Common features of many workstations are laptops, touch-screens or other similar electronic devices that are equipped with some form of a display screen. However, if your workstation is improperly organised, these devices could cause you to develop upper limb disorders as well as fatigue and eye strain. While most of these conditions are not considered life threatening, they can be costly to treat and possibly even debilitating.
Therefore, it is important that you mitigate the potential risks by implementing one of more of the following three strategies:
1. Adopt proper posture.
• Sit close enough to your keyboard so that your shoulders, wrists and hands are relaxed.
• Sit up straight so that your back is firmly but comfortably against the chair back and your feet are flat on the floor.
• Have enough room below your desk to sufficiently stretch your legs.
2. Ensure that your workstation is well-organised.
• Arrange your desk to accommodate all necessary documents and other office equipment.
• Position your monitor directly in front of you at eye level so that you do not have to twist or turn your neck.
• Aim your monitor away from any windows to reduce glare, which, over an extended period of time, could lead to sore eyes or headaches.
3. Take a break from your work.
• Take three one- to two-minute breaks each hour to exercise your eyes by focusing on a distant object and then at an object nearby.
• Take a five-minute break each hour to stretch and relax your back, neck, arm and leg muscles. A walk around the office is a good way to do this.
Obligations for Employers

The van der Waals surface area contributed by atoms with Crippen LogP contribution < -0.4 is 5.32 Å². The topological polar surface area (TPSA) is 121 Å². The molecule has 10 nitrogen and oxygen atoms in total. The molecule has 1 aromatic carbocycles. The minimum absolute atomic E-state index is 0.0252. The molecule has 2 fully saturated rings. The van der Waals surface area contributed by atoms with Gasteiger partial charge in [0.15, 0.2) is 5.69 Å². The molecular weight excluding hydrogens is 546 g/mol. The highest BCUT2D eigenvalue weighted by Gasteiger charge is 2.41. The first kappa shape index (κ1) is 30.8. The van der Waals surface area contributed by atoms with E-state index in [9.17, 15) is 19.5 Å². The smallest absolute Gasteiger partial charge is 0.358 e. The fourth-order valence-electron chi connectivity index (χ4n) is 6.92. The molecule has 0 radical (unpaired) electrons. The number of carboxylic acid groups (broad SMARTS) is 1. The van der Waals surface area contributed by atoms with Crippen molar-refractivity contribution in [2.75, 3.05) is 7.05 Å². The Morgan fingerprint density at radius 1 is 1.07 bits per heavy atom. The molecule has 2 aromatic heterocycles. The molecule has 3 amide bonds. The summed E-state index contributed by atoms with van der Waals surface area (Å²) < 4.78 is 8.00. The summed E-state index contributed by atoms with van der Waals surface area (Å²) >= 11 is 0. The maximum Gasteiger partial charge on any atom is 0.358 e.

The Health and Safety (Display Screen Equipment) Regulations 1992 require employers to carry out an analysis and assessment of the work stations their employees use.
Work stations must meet certain basic requirements that enable them to be appropriately adjusted and used without unacceptable risks to health and safety.
Account must also be taken of daily work routines so that adequate breaks can be incorporated into the working day. This does not necessarily mean a complete break away from work, but a break from the DSE work (e.g. making phone calls, filing or other work that allows staff a change of activity and gets them away from the screen).
It is better if the work allows for natural breaks but it is possible to install software that can indicate when it would be appropriate for someone to take a break. Short frequent breaks are better than fewer longer breaks.
Appropriate information, instruction and training should be provided to users so that they can use the equipment provided effectively and information on eye examinations.
Free eye examinations for persons identified as users must be provided on request. The employer is responsible for paying for tests and for basic spectacles if they are required for DSE work.
The employer does not have to pay for designer frames or other additional features but many employers contribute the equivalent cost of basic spectacles if the employee pays the additional cost.
Healthy Working Lives has produced a DSE Risk Assessment Form that can help you with this process. The form takes you through the assessment process as well as offering advice that could help you to remedy some of the problems you may have in the assessment.